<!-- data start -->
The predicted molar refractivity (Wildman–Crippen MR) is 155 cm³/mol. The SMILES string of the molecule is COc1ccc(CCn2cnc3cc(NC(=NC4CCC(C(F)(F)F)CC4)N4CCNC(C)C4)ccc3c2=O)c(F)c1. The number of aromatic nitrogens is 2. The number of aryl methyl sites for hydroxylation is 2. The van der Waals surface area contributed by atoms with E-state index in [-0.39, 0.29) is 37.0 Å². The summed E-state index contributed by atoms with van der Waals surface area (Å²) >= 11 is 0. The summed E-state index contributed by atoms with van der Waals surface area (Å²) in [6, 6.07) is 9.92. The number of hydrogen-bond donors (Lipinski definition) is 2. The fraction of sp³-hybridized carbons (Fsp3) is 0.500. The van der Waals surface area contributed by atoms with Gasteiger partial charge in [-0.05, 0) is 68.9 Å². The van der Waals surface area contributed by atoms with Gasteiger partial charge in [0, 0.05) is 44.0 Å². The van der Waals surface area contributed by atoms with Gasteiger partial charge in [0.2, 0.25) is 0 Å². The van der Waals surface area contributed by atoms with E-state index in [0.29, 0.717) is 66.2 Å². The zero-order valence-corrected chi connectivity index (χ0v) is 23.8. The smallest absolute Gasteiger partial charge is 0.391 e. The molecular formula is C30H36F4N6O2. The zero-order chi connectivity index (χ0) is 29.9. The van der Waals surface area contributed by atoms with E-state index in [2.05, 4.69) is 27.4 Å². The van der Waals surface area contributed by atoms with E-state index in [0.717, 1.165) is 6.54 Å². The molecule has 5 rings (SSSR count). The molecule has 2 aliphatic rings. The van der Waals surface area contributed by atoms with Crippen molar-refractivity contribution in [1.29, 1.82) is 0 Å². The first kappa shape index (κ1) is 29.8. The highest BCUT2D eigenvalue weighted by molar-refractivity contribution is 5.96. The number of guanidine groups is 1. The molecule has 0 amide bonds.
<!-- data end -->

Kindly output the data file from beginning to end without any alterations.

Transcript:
The predicted molar refractivity (Wildman–Crippen MR) is 155 cm³/mol. The SMILES string of the molecule is COc1ccc(CCn2cnc3cc(NC(=NC4CCC(C(F)(F)F)CC4)N4CCNC(C)C4)ccc3c2=O)c(F)c1. The number of aromatic nitrogens is 2. The number of aryl methyl sites for hydroxylation is 2. The van der Waals surface area contributed by atoms with E-state index in [-0.39, 0.29) is 37.0 Å². The summed E-state index contributed by atoms with van der Waals surface area (Å²) >= 11 is 0. The summed E-state index contributed by atoms with van der Waals surface area (Å²) in [6, 6.07) is 9.92. The number of hydrogen-bond donors (Lipinski definition) is 2. The fraction of sp³-hybridized carbons (Fsp3) is 0.500. The van der Waals surface area contributed by atoms with Gasteiger partial charge in [-0.05, 0) is 68.9 Å². The van der Waals surface area contributed by atoms with Gasteiger partial charge in [0, 0.05) is 44.0 Å². The van der Waals surface area contributed by atoms with Gasteiger partial charge in [0.2, 0.25) is 0 Å². The van der Waals surface area contributed by atoms with E-state index in [0.29, 0.717) is 66.2 Å². The zero-order valence-corrected chi connectivity index (χ0v) is 23.8. The smallest absolute Gasteiger partial charge is 0.391 e. The molecular formula is C30H36F4N6O2. The zero-order chi connectivity index (χ0) is 29.9. The van der Waals surface area contributed by atoms with E-state index in [2.05, 4.69) is 27.4 Å². The van der Waals surface area contributed by atoms with E-state index in [0.717, 1.165) is 6.54 Å². The molecule has 5 rings (SSSR count). The molecule has 2 aliphatic rings. The van der Waals surface area contributed by atoms with Crippen molar-refractivity contribution in [1.29, 1.82) is 0 Å². The first kappa shape index (κ1) is 29.8. The highest BCUT2D eigenvalue weighted by molar-refractivity contribution is 5.96. The number of guanidine groups is 1. The molecule has 0 amide bonds.